Why does this mat­ter for investors? 

It ties back to our pre­vi­ous posts on com­pound­ing returns and min­i­miz­ing loss­es.

In order to opti­mal­ly take advan­tage of the pow­er of com­pound­ing, investors must avoid large loss­es and recov­er­ies requir­ing expo­nen­tial growth. In addi­tion, investors must also avoid the neg­a­tive pow­er of com­pound­ing by seek­ing to low­er volatil­i­ty and vari­ance drain as best as pos­si­ble.

The table below shows dif­fer­ent sce­nar­ios with the same arith­metic annu­al return (i.e. 10%) but cou­pled with dif­fer­ent lev­els of volatil­i­ty.

 

Increased Volatility can Cause Negative Geometric Returns - Swan Blog

Source: Tyton Cap­i­tal Advi­sors, “Low Charges And High Volatil­i­ty: How To Erase Your Returns”

Gen­er­al­ly speak­ing, there are two rules of thumb to remem­ber when it comes to volatil­i­ty drag.

  1. The high­er the lev­el of volatil­i­ty, the more detri­men­tal the impact of volatil­i­ty drag, as evi­denced in the table above.
  2. The longer the time peri­od, the big­ger the neg­a­tive impact will be.

This sit­u­a­tion is also explored in a post on volatil­i­ty we recent­ly wrote for ETFTrends.com. In addi­tion, the greater the volatil­i­ty, the more unlike­ly it is that an investor will be able to “stay the course” and stick with an invest­ment or strat­e­gy.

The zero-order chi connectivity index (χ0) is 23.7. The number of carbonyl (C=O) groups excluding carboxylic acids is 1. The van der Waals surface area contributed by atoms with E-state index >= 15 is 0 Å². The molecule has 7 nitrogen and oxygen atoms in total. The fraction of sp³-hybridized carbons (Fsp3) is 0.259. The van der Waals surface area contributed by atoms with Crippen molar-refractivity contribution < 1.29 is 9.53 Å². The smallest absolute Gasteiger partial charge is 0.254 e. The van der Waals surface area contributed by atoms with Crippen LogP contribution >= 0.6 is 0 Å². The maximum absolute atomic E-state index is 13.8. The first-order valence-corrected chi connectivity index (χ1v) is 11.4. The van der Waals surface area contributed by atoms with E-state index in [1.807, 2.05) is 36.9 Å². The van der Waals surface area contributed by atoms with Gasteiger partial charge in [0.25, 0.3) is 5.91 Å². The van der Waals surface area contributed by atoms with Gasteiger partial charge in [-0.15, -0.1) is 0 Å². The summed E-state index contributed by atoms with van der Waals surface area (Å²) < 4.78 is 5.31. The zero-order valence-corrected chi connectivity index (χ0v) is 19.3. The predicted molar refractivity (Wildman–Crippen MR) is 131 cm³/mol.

We can see how these fac­tors all tie togeth­er in their math­e­mat­i­cal appli­ca­tion with­in an investor’s port­fo­lio: com­pound­ing, avoid­ing large loss­es, and now volatil­i­ty. Com­pound­ing, whether neg­a­tive or pos­i­tive, is the com­mon thread through­out all of them. As a recap, the four key math­e­mat­i­cal prin­ci­ples out­lined in “Math Mat­ters” are:

  1. The impor­tance and pow­er of com­pound­ing
  2. The val­ue of avoid­ing large loss­es to returns
  3. The impor­tance of vari­ance drain
  4. The val­ue of a non-nor­mal dis­tri­b­u­tion of returns

The last blog post in this ‘Math Mat­ters’ series will dis­cuss the chang­ing the shape of dis­tri­b­u­tion of returns.

 

 

Marc Odo, Marc Odo, CFA®, CAIA®, CIPM®, CFP®, Director of Investment Solutions - Swan Global InvestmentsAbout the author: Marc Odo, CFA®, CAIA®, CIPM®, CFP®, Direc­tor of Invest­ment Solu­tions, is respon­si­ble for help­ing clients and prospects gain a detailed under­stand­ing of Swan’s Defined Risk Strat­e­gy, includ­ing how it fits into an over­all invest­ment strat­e­gy. For­mer­ly Marc was the Direc­tor of Research for 11 years at Zephyr Asso­ciates.

 

 

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By | 2017-08-08T12:04:43+00:00 September 27th, 2016|Blog|Comments Off on Volatility is a Drag

About the Author:

As Director of Investment Solutions, Marc is responsible for helping clients and prospects gain a detailed understanding of Swan’s Defined Risk Strategy, including how it fits into an overall investment strategy. Formerly Marc was the Director of Research for 11 years at Zephyr Associates.